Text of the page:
قلندران حقیقت به نیم جو نخرند
قبای اطلس آن کس که از هنر عاریست

بر آستان تو مشکل توان رسید آری
عروج بر فلک سروری به دشواریست

سحر کرشمه چشمت به خواب می‌دیدم
زهی مراتب خوابی که به ز بیداریست

دلش به ناله میازار و ختم کن حافظ
که رستگاری جاوید در کم آزاریست

japansingnightingale

 

`

Translation:
At dawn, the nightingale complained to the breeze, saying:
“Oh the things that loving the rose’s face has done to me…”
It pulled off the veil of the rose and brushed away the tress of the hyacinth
and opened the knot of the cord of the bud’s robe
The lover nightingale cried out in all directions
But it was the breeze that was blessed from this
Blessed be the morning breeze that
remedied the pain of those who stay awake at night
No more will I complain of strangers
for any wrong to me was done my that dear one
If I coveted a favor from the sultan, it was a mistake
If I sought faithfulness from the beloved, she was cruel.
I am the slave of the generous spirit of that dear one
Who did good deeds without pretension and hypocrisy
take the good news to the winesellers’ street
That Hafez repented of pretentious abstinence

 

 

Original:

سحر بلبل حکایت با صبا کرد
که عشق روی گل با ما چه‌ها کرد
از آن رنگ رخم خون در دل افتاد
وز آن گلشن به خارم مبتلا کرد
غلام همت آن نازنینم
که کار خیر بی روی و ریا کرد
من از بیگانگان دیگر ننالم
که با من هر چه کرد آن آشنا کرد
گر از سلطان طمع کردم خطا بود
ور از دلبر وفا جستم جفا کرد
خوشش باد آن نسیم صبحگاهی
که درد شب نشینان را دوا کرد
نقاب گل کشید و زلف سنبل
گره بند قبای غنچه وا کرد
به هر سو بلبل عاشق در افغان
تنعم از میان باد صبا کرد
بشارت بر به کوی می فروشان
که حافظ توبه از زهد ریا کرد

 

 

chinesenightingale

Translation:
I went to the garden one morning to pick a rose
and suddenly heard a nightingale’s song.
Like me, the poor bird had fallen in love with a rose
and in the field, raised a commotion with his cries.
And as I walked through that field and garden
I thought on that rose and nightingale.
The rose befriended beauty, and the nightingale, love
neither showed any signs of changing.
As the song of the nightingale entered my heart,
it got to the point where I could stand it no longer.
Many roses bloom in this garden, but
none plucks a rose without the pain of a thorn.
Hafez, harbor hope of deliverance from this cycle of existence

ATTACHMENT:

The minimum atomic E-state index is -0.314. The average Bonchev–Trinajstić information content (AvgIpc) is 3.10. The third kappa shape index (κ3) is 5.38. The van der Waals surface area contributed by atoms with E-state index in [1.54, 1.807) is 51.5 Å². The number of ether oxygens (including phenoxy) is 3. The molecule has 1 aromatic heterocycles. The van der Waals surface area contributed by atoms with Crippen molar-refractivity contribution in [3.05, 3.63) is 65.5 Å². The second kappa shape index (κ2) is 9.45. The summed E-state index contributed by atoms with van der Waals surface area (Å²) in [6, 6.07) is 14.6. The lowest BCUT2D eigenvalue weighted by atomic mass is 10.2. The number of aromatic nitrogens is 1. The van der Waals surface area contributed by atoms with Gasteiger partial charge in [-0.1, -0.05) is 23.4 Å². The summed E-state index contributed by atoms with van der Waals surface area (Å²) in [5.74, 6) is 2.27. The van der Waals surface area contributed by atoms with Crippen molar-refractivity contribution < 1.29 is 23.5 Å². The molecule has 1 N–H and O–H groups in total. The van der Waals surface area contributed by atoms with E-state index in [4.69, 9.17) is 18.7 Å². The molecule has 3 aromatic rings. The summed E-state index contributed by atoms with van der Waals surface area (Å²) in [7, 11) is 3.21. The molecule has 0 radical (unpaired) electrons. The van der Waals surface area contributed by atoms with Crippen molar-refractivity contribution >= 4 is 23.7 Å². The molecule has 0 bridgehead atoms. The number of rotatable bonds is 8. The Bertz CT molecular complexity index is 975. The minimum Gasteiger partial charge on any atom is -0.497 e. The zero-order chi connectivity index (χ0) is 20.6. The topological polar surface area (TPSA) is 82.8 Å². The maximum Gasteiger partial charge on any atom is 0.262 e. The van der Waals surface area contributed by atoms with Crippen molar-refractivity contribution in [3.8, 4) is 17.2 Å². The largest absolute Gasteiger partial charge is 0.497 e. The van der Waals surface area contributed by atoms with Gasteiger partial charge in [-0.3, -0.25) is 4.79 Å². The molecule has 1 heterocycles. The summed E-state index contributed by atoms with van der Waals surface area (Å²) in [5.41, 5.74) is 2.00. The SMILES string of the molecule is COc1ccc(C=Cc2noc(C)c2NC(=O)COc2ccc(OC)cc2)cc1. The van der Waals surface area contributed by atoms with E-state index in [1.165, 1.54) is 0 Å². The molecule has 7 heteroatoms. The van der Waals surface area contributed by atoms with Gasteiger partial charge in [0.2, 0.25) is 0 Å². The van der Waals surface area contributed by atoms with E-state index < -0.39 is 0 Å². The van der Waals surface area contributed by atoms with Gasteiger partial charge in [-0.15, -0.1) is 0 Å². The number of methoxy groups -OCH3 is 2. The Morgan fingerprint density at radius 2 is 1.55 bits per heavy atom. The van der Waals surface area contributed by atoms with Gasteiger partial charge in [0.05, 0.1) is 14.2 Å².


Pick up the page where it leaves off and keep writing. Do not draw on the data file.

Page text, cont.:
It has a thousand flaws and not one redeeming virtue.

Original:

رفتم به باغ صبحدمی تا چنم گلی
آمد به گوش ناگهم آواز بلبلی
مسکین چو من به عشق گلی گشته مبتلا
و اندر چمن فکنده ز فریاد غلغلی
می‌گشتم اندر آن چمن و باغ دم به دم
می‌کردم اندر آن گل و بلبل تاملی
گل یار حسن گشته و بلبل قرین عشق
آن را تفضلی نه و این را تبدلی
چون کرد در دلم اثر آواز عندلیب
گشتم چنان که هیچ نماندم تحملی
بس گل شکفته می‌شود این باغ را ولی
کس بی بلای خار نچیده‌ست از او گلی
حافظ مدار امید فرج از مدار كون
دارد هزار عیب و ندارد تفضلی


Translation:
“Ask for wine and throw flowers. What else do you want from time?”
The rose said this at dawn, O nightingale, what do you say?
Take your seat in the rose garden so that you may kiss
the beauty and the Saqi on the lip and cheek and drink wine and smell roses
Upon whom will your smiling bud bestow its fortune
O elegant rose, for whose sake do you grow?
Each bird comes to the king’s rose garden with a tale
The nightingale with his song and Hafez with his prayer.

 

Original:
می خواه و گل افشان کن از دهر چه می‌جویی
این گفت سحرگه گل بلبل تو چه می‌گویی
مسند به گلستان بر تا شاهد و ساقی را
لب گیری و رخ بوسی می نوشی و گل بویی
تا غنچه خندانت دولت به که خواهد داد
ای شاخ گل رعنا از بهر که می‌رویی
هر مرغ به دستانی در گلشن شاه آمد
بلبل به نواسازی حافظ به غزل گویی
japannightingale

 

Camaron

 

Translation:

Step into that corner
where the gnats do not bite
I do not care about anyone
but you, my little dear

In the Moorish quarter
Juanola le puso el cura
Juanola pa to la vía.

I saw the flowers cry
when you entered the garden,
because the flowers would all like
to look like you.

Keep away from the people
who do not know our love,
the farther you are from the saint,
the closer to devotion.

And the day you were born
all the flowers bloomed
and at the baptismal font
nightingales sang.

nightgalepersianmin

Original:

Lerelere lele…aay

Métete en aquel rincón
donde las mosquitas no te coman
cuenta yo no le doy a nadie
primita de tu persona.

De la morería
Juanola le puso el cura
Juanola pa to la vía.

Al verte las flores lloran
cuando entras tu al jardín,
porque las flores quisieran
toítas parecerse a ti.

Retírate que la gente
no conozca nuestro amor,
contra más lejos esté el santo
más cerca la devoción.

Y el día que tú naciste
nacieron toítas las flores
y en la pila de bautismo
cantaron los ruiseñores.

nightingale

2 thoughts on “Nightingale: Keats and Hafez

  1. Keats sense of aesthetics and his empathy for the objects in nature, both living and inanimate is very near to the Sufi’s negation of the self and the merging of the soul with that of the Beloved. ‘I’is no longer ‘I’ and the self has no identity other than the beloved’s. Among the Romantics it was only Keats who moved towards an absence of the ego (self) .He spoke in his letters about..the feeling “of being in doubts and uncertainties ” and not to try coming out of them. Coleridge experimented with dreams and the state of reverie.. The access to Sufi poetry and thought came from Goethe the German poet of mystic philosophy who was much influenced by Rumi and probably read him in translation.

  2. This is fascinating! Thank you for these fantastic translations. I have been looking for the poem that you translated here and was wondering if you could share where you have taken the Persian from (which publication or manuscript)?

    “Ask for wine and throw flowers. What else do you want from time?”
    The rose said this at dawn, O nightingale, what do you say?
    Take your seat in the rose garden so that you may kiss
    the beauty and the Saqi on the lip and cheek and drink wine and smell roses
    Upon whom will your smiling bud bestow its fortune
    O elegant rose, for whose sake do you grow?
    Each bird comes to the king’s rose garden with a tale
    The nightingale with his song and Hafez with his prayer.

Leave a Reply to Sarah Cancel reply

Your email address will not be published. Required fields are marked *